Missing Yahoo!'s 30-bagger because I decided that was worth a few bucks less was not the only time that had happened. That was the straw that broke the camel's back. I'd already seen that and done that before. But that's the one I remember. There's no substitute for having thousands back then, or these days hundreds of thousands, or millions of people watching what you're doing, and drawing conclusions appropriately. I was still a young investor in my 20s. That was very impressionable for me to change my mind and reverse what I was doing so that I could start winning on behalf of my fellow Fools, our subscribers, today our members. That was a really important moment for me.
I want to highlight two other quick things before we move onto the next one. The first is that even just being in and around AOL in the early days was so helpful for me, not just as an investor, but also as a businessperson, as an entrepreneur. I'll always remember, in the early days, AOL decided at one point raise its rates. You'll remember, back then, you had to pay an hourly fee to be online. This is really early days of the internet, like $3 an hour. And at one point, AOL raised its rates. And I was at a partner conference for AOL Partners, and I saw the CEO, Steve Case, that evening. And I was reading all the headlines coming out of The New York Times and others the next day, "AOL makes a horrible decision, it's raising rates." Steve Case very calmly explained to me, he said something to the effect of, "Don't you think we've already market tested this for the last six months or so? Don't you think we already know exactly what's going to happen with these numbers? Do you think this is a bad decision we're making?" Again, this was early days of AOL, but, it was so impressionable for me to see the entrepreneur himself and the whole team that's working on the business and their perspective versus the journalists criticizing the company that ended up being a great move for AOL. Again, things didn't end great for AOL years later, but not before the stock returned 150 times its value from our original recommendation. That was a very impressionable thing for me, to realize that sometimes, great companies and winners -- you've heard this before -- win, and if you just stick with them, you can win wildly well, too. That was also very helpful for me.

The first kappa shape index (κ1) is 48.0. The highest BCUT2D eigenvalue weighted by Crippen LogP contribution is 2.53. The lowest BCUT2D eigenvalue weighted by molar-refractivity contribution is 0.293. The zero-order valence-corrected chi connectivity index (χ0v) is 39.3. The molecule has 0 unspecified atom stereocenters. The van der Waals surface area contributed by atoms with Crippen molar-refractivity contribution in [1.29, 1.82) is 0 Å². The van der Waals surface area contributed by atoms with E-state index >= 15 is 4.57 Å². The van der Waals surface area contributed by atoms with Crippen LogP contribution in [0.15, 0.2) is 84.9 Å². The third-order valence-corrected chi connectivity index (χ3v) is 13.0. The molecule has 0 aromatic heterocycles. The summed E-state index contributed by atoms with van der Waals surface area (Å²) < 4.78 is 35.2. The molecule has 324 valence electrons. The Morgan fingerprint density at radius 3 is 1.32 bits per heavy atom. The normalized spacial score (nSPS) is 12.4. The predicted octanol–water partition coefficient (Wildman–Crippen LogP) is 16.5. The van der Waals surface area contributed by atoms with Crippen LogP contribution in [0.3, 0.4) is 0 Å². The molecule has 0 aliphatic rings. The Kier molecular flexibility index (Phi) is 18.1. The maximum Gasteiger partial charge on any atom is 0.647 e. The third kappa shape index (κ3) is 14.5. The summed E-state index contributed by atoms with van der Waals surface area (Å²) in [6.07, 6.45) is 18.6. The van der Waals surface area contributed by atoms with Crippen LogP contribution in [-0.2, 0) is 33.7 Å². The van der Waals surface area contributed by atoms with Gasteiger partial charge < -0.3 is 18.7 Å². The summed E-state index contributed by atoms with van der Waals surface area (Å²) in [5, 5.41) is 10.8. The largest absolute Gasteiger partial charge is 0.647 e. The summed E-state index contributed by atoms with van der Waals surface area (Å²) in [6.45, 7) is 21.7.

The last thing I'd like to mention is William O'Neil's book, How To Make Money in Stocks. I've mentioned it before in the same context on Rule Breaker Investing. It's in some ways the worst investment book ever written, because it talks about market timing and reading graphs and it's very short-term oriented; and it's in some ways the best investment book ever written, because William O'Neil is looking at what wins empirically over time. He identifies traits of those companies. And usually, it's the ones hitting new 52-week highs, which made it easier for me to be, in your words, Mike, bold, as I changed my investing style and started to realize that we should be looking for a strong past price appreciation, not afraid of it.
My own special sauce, my own contribution to the oeuvre, if you will, is this idea that when the media calls something grossly overvalued, that is our ultimate Rule Breaker buy sign. Again, if your company is a top dog and first mover in an important, emerging industry with excellent management, smart backing, a good brand, and a number of other attributes, and somebody in the media is telling you it's dramatically overvalued and puts that on the cover of Barron's, that's actually a great sign, not a bad one.
Thank you, Mike, for encouraging me to look back into history and see where these ideas came from and how they were formed. It's something I enjoy doing myself. I also want to make it clear, before we go to No. 3 here, that I'm continuing to learn every year. It's not like Rule Breaker Investing hasn't changed or never will change again. I'm always trying to be guided by my best ideas and whatever I'm learning. We'll change our thinking whenever we feel like we need to win.